Court partners with St. John Schools to curb truancy

Published 12:00 am Saturday, June 12, 2021

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LAPLACE — The 40th Judicial District Court is partnering with the St. John the Baptist Parish School District to launch a new instructional initiative aimed at curbing truancy.

Division B Judge Nghana Lewis wants to underscore prevention rather than focusing solely on intervention after a student has exceeded the maximum number of absences or tardies. The initiative, called “Judge ‘Em Up,” will serve as one of several components to the school district’s Summer S.H.I.N.E. program. The initiative will continue into the next school year.

Lewis has seen truancy as a recurrent issue in the community throughout her legal career. After being elected to the 40th Judicial Court, she arranged a meeting with Superintendent Dr. Lynett Hookfin and Patricia Triche, director of early childhood education for St. John the Baptist Parish Schools.

“Rather than continuing to tackle this chronic problem from an intervention or post-violation positioning, I have been given the opportunity to partner in a way that emphasizes prevention,” she said. “We discussed what we could do to troubleshoot and to actually address the problem before it becomes a problem. We wanted to approach school attendance as a way to repurpose the role of the court in encouraging children to go to school and encouraging parents to get their children to school.”

As part of the Summer S.H.I.N.E. program, Lewis will be visiting various school sites to educate students on the laws surrounding truancy. According to Triche, these interactions will be a way for the court to connect with students in a positive and supportive manner.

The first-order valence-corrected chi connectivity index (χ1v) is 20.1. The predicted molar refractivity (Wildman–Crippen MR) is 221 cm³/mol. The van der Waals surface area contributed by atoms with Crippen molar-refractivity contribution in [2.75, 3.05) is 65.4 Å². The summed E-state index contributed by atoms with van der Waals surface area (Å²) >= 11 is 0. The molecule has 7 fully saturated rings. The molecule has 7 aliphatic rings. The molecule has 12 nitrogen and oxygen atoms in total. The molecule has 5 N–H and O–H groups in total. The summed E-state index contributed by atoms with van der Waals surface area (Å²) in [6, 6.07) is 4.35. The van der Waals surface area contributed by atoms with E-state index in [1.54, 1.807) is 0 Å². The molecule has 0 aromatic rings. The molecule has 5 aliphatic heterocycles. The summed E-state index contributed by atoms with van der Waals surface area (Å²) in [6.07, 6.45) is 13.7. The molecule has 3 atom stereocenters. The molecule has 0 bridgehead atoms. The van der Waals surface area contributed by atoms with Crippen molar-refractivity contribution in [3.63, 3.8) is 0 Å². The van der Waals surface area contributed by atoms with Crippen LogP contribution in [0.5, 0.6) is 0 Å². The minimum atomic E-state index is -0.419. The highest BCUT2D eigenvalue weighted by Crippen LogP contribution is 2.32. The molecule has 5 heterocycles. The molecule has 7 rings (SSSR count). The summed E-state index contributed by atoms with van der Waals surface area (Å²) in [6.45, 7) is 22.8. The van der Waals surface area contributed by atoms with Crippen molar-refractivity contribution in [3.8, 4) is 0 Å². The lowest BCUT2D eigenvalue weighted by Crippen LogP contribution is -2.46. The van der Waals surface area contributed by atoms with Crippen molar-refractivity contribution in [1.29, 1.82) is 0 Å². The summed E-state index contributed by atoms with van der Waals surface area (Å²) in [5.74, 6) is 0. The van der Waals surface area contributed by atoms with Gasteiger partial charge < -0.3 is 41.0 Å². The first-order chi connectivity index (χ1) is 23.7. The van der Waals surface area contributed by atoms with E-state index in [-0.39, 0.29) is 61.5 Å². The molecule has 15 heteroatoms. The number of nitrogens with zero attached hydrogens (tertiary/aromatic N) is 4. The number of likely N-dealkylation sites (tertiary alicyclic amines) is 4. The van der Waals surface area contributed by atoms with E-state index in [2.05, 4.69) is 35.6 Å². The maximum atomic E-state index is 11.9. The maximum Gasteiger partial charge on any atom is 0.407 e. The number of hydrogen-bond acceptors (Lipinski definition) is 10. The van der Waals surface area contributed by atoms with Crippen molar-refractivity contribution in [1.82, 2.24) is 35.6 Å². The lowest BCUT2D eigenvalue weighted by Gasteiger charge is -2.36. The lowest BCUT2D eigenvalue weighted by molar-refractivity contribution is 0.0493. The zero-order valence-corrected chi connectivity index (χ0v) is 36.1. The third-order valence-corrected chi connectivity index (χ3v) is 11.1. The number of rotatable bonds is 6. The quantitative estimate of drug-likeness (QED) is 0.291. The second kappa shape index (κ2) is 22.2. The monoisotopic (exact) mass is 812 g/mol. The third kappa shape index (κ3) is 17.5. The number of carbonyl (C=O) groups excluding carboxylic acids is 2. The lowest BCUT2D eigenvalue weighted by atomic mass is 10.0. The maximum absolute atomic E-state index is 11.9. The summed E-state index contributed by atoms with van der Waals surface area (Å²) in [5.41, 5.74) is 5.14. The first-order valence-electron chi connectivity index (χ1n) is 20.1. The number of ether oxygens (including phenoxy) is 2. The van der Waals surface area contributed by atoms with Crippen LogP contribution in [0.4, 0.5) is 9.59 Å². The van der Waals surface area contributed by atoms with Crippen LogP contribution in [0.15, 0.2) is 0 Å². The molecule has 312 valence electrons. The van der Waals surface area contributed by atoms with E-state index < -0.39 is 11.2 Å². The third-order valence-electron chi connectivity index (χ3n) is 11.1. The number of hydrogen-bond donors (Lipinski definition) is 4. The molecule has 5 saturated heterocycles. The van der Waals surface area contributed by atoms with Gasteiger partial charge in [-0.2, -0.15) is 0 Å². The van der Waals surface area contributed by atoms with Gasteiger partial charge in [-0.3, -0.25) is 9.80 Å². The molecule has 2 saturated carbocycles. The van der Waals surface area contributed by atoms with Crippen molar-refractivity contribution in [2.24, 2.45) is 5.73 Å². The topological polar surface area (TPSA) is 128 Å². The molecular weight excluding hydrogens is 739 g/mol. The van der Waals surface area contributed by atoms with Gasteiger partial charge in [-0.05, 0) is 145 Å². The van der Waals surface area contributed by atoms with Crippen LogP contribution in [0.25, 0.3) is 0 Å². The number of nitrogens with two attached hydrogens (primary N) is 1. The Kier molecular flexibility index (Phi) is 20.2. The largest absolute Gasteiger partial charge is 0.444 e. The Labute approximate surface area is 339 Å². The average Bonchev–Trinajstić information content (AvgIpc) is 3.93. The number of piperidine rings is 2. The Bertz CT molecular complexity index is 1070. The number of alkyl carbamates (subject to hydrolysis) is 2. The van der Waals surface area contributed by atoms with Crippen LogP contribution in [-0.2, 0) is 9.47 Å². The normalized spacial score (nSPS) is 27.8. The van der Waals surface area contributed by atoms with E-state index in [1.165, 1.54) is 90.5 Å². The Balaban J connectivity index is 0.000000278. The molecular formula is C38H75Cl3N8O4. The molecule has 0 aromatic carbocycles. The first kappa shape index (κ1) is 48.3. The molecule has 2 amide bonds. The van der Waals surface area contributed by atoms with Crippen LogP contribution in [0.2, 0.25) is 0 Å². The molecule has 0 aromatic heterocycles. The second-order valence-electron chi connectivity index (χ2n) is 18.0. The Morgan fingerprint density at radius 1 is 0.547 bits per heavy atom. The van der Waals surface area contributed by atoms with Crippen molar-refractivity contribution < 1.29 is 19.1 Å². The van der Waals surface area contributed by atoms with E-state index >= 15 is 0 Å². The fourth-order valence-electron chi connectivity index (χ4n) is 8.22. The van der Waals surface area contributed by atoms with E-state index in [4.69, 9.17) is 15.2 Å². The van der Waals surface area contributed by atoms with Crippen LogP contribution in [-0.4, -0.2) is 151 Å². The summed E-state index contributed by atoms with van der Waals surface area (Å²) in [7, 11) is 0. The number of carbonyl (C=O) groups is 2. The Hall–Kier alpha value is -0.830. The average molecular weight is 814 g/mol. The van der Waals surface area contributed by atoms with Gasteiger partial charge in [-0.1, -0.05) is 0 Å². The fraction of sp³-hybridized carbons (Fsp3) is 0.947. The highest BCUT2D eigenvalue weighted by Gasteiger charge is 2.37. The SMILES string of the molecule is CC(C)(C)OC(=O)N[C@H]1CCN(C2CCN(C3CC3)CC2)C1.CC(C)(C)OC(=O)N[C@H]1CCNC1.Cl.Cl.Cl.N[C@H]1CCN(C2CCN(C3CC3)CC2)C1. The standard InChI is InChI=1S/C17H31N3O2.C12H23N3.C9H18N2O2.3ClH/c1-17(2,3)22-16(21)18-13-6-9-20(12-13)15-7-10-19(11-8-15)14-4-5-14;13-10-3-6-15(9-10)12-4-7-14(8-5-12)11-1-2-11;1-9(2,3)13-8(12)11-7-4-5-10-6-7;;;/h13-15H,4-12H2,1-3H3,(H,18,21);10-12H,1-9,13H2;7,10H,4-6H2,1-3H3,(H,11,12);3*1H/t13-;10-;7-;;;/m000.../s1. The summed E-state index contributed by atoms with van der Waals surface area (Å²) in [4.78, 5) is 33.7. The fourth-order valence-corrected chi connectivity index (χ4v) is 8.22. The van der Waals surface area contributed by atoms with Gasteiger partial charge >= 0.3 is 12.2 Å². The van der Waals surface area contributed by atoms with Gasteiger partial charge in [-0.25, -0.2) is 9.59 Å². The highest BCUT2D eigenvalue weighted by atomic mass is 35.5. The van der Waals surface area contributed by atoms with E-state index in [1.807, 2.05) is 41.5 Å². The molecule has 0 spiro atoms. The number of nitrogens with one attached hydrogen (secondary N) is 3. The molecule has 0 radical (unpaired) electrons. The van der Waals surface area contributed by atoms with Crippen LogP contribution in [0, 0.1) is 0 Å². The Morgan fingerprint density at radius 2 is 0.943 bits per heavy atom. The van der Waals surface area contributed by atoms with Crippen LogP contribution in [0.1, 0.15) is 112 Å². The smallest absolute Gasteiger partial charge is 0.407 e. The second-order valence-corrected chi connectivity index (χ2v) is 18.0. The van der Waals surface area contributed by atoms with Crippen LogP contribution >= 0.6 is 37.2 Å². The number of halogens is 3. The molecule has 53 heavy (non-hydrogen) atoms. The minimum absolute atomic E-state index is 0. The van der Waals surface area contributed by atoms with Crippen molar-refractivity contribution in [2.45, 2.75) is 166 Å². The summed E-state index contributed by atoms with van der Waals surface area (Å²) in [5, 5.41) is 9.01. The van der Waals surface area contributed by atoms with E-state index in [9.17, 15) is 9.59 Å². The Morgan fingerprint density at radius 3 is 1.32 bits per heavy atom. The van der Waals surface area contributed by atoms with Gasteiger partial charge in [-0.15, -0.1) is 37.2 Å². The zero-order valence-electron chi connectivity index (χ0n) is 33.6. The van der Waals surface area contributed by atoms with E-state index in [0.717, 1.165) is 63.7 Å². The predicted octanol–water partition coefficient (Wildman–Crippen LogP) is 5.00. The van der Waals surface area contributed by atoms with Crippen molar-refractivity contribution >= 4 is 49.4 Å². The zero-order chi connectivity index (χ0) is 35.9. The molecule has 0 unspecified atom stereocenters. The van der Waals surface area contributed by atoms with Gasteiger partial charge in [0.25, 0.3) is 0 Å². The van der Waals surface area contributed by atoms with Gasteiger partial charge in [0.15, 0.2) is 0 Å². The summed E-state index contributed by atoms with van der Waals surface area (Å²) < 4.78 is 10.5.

Lewis plans to meet with students who have been identified as possibly at risk of becoming truant based off of past attendance records.

“I will meet with students and parents and walk them through the law in an easy to digest, non-confrontational, non-accusatory manner. We want to go beyond the basics of the law to actually discuss what can serve as possible barriers for parents and for students in terms of getting to school on time and regularly attending class,” Lewis said.

According to Lewis, barriers to school attendance might include issues with transportation, clothing or homelessness. Contributing factors may also involve a student not feeling like the school environment is safe, whether due to bullying or learning challenges that are not being addressed.

Truancy is defined under Louisiana law as a chronic record of unexcused absences and/or tardies. Louisiana students ages 7 to 18 can be judged truant if they have amassed five or more unexcused absences or tardies in a semester.

The law requires the school to send notice to the parent or guardian of an at-risk child prior to the student becoming truant. According to Lewis, the law also provides that the school can seek to remedy the truancy issue prior to that child and parent being called into court. Schools are expected to have a review board in place consisting of truancy officers and possibly a Families in Need of Services coordinator for the District. Lewis said schools are encouraged to troubleshoot the issues that are putting the child at risk of becoming truant.

If the parent continues to fail to bring their child to school on time after the board meeting, the parent and child must appear in court. The parent is then required to show cause for why he or she should not be held in contempt for causing the child to be truant.

Lewis said it is crucial that both students and parents understand the implications of accruing unexcused absences.

“For me, it’s not just about serving and meeting the duties and day-to-day responsibilities of a judge at the court house. A judge, as I see it, has a role to play in the community,” Lewis said. “One of the best ways to demonstrate that the court is a partner is to engage with young people in ways that are educational and supportive.”

Triche said the Summer S.H.I.N.E. program is a community-wide effort. In addition to the “Judge ‘Em Up” component with the 40th Judicial District Court, the summer program will also feature participation from the District Attorney’s Office, Parish President Jaclyn Hotard, the St. John Parish Sheriff’s Office, the St. John Parish Office of Fire Services, St. John United Way and the St. John Parish Library.

“It’s all of us together. It’s not one entity to trying to make a difference in the lives of our students; it’s everybody,” Triche said.